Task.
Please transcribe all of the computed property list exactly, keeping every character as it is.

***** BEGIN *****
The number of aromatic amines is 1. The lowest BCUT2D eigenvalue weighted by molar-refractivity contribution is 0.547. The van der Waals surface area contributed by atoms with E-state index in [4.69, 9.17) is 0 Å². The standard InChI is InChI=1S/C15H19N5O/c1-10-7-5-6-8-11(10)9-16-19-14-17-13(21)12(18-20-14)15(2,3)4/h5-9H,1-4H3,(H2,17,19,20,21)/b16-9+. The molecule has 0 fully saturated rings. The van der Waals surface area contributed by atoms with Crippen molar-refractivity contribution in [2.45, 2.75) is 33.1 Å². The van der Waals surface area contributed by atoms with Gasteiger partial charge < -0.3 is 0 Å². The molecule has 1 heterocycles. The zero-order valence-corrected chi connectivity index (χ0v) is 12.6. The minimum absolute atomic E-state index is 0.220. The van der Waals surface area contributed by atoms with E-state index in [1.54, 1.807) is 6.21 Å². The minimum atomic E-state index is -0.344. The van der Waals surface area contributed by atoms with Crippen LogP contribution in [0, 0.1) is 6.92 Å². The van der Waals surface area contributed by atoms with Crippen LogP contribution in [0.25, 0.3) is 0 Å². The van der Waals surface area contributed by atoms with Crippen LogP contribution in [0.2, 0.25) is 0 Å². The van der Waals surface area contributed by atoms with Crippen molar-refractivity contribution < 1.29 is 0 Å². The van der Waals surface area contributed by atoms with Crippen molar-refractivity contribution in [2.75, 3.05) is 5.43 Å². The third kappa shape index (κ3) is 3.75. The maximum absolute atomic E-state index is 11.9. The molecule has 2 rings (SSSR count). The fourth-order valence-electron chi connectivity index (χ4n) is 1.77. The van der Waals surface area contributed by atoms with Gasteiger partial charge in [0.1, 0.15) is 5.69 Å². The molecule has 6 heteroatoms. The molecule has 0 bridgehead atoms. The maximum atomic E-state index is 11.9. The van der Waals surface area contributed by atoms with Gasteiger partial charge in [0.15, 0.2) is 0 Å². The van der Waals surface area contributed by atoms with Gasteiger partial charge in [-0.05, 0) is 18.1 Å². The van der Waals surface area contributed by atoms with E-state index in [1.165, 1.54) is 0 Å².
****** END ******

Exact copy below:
The number of aromatic amines is 1. The lowest BCUT2D eigenvalue weighted by molar-refractivity contribution is 0.547. The van der Waals surface area contributed by atoms with E-state index in [4.69, 9.17) is 0 Å². The standard InChI is InChI=1S/C15H19N5O/c1-10-7-5-6-8-11(10)9-16-19-14-17-13(21)12(18-20-14)15(2,3)4/h5-9H,1-4H3,(H2,17,19,20,21)/b16-9+. The molecule has 0 fully saturated rings. The van der Waals surface area contributed by atoms with Crippen molar-refractivity contribution in [2.45, 2.75) is 33.1 Å². The van der Waals surface area contributed by atoms with Gasteiger partial charge < -0.3 is 0 Å². The molecule has 1 heterocycles. The zero-order valence-corrected chi connectivity index (χ0v) is 12.6. The minimum absolute atomic E-state index is 0.220. The van der Waals surface area contributed by atoms with E-state index in [1.54, 1.807) is 6.21 Å². The minimum atomic E-state index is -0.344. The van der Waals surface area contributed by atoms with Crippen LogP contribution in [0, 0.1) is 6.92 Å². The van der Waals surface area contributed by atoms with Crippen LogP contribution in [0.25, 0.3) is 0 Å². The van der Waals surface area contributed by atoms with Crippen LogP contribution in [0.2, 0.25) is 0 Å². The van der Waals surface area contributed by atoms with Crippen molar-refractivity contribution < 1.29 is 0 Å². The van der Waals surface area contributed by atoms with Crippen molar-refractivity contribution in [2.75, 3.05) is 5.43 Å². The third kappa shape index (κ3) is 3.75. The maximum absolute atomic E-state index is 11.9. The molecule has 2 rings (SSSR count). The fourth-order valence-electron chi connectivity index (χ4n) is 1.77. The van der Waals surface area contributed by atoms with Gasteiger partial charge in [0.1, 0.15) is 5.69 Å². The molecule has 6 heteroatoms. The molecule has 0 bridgehead atoms. The maximum atomic E-state index is 11.9. The van der Waals surface area contributed by atoms with Gasteiger partial charge in [0.15, 0.2) is 0 Å². The van der Waals surface area contributed by atoms with Gasteiger partial charge in [-0.05, 0) is 18.1 Å². The van der Waals surface area contributed by atoms with E-state index in [1.165, 1.54) is 0 Å².